I hope y’all will bear with me for a minute while I think through something in writing. Do any of you think better in writing, too?
My pastor has tried several times to explain the difference between the biblical interpretation terms, “exegesis” and “eisegesis.” (Maybe these words are new to you — they were to me!) Exegesis involves looking deeply into the text to discover what God is communicating to us, while eisegesis involves bringing our own ideas to the Bible and then looking for evidence to support it. My pastor has often warned us not to have an idea that “seems right” to us and then dig a verse out of context to “prove it.” For example, using “I can do all things through Christ who gives me strength” to justify a whole laundry list of activities might be an example of “eisegesis.”
Last week, I started thinking about how I can be guilty of “eisegesis” in my relationships. I can let my own ideas and biases color how I interpret my loved one’s actions.
Let’s say, I’m feeling neglected and unloved by my husband, and he fails to let me know that he’s going to be late getting home from work. The thoughts in my head go something like this: “He’s so thoughtless. He doesn’t care about my feelings one bit. He always acts like this.”
But, if my love-cup is full and I’m feeling like my husband adores me, then when he fails to let me know that he’s going to be late getting home from work, I think, “Poor guy. He must be caught in the middle of a long phone call at work. I should shoot him a quick text to see how he’s doing.”
How about if I’m feeling like my daughter doesn’t like me. Envy quickly rears its ugly head and I start blaming my ugly feelings on her. When she tells me about a long conversation she had with a friend of hers, my mind starts whirling. “She always makes time for other people in her life, but never seems to have time for me. She is so inconsiderate … and after all I’ve done for her.”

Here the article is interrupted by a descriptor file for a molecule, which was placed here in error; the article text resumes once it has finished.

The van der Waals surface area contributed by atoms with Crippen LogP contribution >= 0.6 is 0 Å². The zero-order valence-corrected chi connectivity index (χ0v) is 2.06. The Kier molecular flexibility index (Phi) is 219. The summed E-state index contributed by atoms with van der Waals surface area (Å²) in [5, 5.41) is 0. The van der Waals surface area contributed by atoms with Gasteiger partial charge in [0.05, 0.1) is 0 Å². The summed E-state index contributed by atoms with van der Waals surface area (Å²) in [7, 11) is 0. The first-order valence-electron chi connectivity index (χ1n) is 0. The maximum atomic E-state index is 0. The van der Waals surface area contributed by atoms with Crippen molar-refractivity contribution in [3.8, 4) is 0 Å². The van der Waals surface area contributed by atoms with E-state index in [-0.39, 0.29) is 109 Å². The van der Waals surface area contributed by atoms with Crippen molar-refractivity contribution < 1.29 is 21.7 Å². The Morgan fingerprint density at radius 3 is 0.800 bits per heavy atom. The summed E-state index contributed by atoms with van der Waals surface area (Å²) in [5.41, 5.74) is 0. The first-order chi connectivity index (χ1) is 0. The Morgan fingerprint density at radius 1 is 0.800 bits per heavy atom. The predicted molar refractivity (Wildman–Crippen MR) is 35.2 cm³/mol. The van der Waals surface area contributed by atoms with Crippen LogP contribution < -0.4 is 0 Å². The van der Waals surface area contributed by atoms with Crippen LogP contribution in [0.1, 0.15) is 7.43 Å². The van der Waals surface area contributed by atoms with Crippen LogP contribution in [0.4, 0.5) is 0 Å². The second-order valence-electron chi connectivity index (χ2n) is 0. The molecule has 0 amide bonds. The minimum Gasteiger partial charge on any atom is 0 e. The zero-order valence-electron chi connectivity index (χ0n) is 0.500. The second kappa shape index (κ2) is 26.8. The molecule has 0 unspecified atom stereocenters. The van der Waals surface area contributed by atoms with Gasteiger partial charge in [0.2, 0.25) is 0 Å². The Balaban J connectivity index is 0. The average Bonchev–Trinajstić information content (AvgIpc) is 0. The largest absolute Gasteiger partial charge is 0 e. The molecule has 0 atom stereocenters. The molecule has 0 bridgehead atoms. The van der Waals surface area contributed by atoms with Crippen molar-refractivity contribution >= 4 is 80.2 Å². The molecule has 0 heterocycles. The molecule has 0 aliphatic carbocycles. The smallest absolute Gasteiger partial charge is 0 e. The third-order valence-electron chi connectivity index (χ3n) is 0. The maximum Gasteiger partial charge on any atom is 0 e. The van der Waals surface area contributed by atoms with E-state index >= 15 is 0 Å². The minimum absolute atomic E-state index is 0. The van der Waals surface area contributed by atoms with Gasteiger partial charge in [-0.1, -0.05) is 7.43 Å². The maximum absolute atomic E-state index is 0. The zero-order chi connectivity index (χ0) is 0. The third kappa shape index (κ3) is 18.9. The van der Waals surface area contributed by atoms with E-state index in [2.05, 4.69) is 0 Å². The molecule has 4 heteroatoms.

But, if we’ve been spending regular sweet time together, then my thoughts take a totally different spin. Instead I think, “Thank you, Father, for giving Emily such a good friend that she can do life with. Thank you for answering my prayers. I am so blessed!”
Here’s the thing: truth is truth, and feelings are feelings. But feelings should never be the basis for truth. We have to carefully test our feelings in light of the truth. Our feelings change moment by moment, but truth remains the same.
We should approach both the scriptures, and our relationships, with what is true. The truth is that our battle isn’t against flesh and blood. The truth is that we should carefully renew our minds in light of the truth.
The truth is that God loves me and has good plans for me.
The truth is that God is sovereign and at work even in hard situations.
The truth is that my husband loves me, my children love me and I love my husband and my children.
The truth is that I am a sinner saved by God’s grace and I am prone to think selfish thoughts.
The truth is that love is patient and kind. It does not envy or boast. It is not proud or rude. And God wants me to pour out His love on others.
The truth is that God loved me while I was still a sinner, so as the chief of sinners, I can love others with the love God has lavished on me.
How do you need to remind yourself of what is true and discern rightly the relationships you’re in? I’d love to hear your thoughts.